Does poetry need genre boundaries?

In a book shop, poetry is at most divided by single author v anthology, or by time period. Most times, it is not divided at all, simply arranged alphabetically by author, which means unless you already know the author you’re after, you’re drifting somewhat.

I’ve already grumbled about disliking shopping for poetry, so I thought I might suggest a way of making browsing more satisfying, and more likely to lead to sales.

Genre boundaries.

OK, so this would likely only work for bigger displays of poetry (I mentioned Foyles in the last post), though there’s no reason simple dividers couldn’t be helpful for even a couple of shelves’ worth of material.

I would love to be pointed toward comics poetry, or New York poetry, or humour, rather than stare down the barrel of name after name and vague title after vague title, before retreating to the safety of a familiar author, and potentially miss out on discovering something new.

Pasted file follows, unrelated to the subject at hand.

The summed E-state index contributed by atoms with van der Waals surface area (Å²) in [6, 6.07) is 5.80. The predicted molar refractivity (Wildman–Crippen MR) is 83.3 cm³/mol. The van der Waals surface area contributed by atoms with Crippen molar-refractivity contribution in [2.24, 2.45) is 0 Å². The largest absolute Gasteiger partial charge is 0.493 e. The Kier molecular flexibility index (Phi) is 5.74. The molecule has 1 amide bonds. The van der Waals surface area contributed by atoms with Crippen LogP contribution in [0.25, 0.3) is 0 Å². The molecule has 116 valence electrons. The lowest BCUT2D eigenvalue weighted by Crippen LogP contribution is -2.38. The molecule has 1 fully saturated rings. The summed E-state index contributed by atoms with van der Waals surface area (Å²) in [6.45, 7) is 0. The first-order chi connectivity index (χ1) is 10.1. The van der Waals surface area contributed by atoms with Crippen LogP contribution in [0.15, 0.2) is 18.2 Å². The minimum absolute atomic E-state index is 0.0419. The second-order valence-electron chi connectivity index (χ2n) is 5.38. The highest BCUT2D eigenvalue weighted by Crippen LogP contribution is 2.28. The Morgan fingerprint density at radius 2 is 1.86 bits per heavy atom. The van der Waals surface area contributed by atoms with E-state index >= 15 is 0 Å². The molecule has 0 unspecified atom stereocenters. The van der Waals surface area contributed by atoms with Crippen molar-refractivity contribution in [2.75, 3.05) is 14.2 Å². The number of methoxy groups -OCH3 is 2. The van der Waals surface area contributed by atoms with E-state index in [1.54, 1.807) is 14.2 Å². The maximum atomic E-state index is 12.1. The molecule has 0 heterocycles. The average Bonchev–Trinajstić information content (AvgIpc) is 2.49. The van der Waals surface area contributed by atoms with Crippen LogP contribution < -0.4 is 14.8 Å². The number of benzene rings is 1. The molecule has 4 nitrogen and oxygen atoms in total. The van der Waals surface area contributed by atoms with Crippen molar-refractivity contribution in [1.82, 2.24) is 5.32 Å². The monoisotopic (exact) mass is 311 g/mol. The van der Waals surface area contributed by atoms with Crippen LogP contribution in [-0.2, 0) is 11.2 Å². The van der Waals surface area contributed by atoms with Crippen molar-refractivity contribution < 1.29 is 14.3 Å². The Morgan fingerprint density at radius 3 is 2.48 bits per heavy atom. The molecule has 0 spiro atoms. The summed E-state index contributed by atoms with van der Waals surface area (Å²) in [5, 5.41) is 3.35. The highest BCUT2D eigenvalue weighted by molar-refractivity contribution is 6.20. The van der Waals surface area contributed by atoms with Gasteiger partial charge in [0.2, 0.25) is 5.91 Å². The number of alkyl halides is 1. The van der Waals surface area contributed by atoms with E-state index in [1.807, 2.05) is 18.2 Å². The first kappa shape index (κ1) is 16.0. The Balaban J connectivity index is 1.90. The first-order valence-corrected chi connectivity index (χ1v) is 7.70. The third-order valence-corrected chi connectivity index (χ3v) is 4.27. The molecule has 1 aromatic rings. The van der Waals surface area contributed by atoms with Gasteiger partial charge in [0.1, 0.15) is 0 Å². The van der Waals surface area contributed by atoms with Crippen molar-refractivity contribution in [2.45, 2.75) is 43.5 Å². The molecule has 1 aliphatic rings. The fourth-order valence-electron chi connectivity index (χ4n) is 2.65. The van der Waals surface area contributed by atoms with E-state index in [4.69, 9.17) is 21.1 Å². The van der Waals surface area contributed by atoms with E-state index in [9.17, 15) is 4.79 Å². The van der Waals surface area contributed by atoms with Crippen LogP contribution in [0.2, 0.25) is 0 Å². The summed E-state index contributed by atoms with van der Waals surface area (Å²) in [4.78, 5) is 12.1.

The problem with labelling and sorting poetry collections as sci-fi, or romance, or gothic comes with mixed-genre collections. Many resist categorisation and that’s a good thing. They are drifting and ever-shifting, like Bowie in space. It would surely be crass to pin them down.


That said, when it comes to bookshop space, even novels that resist categorisation sit somewhere. It’s the way it works. Why should poetry be exempt? Why can’t we divide up the wall of poetry with dividers marked Science Fiction, Avant-garde, Erotica?

And perhaps we need to have a think about the way collections are put together. If a poetry book so strongly resists even loose categorisation, is this symptomatic of a wider problem in poetry marketing – that of gathering together x number of pieces without thought to creating a strong book-wide identity for the material? To nip back to Bowie, perhaps we need more concept albums.

We certainly need some sort of roadmap, if we’re to ignite and hold a buyer’s interest in poetry. A way in for everyone. Better still, several ways in.

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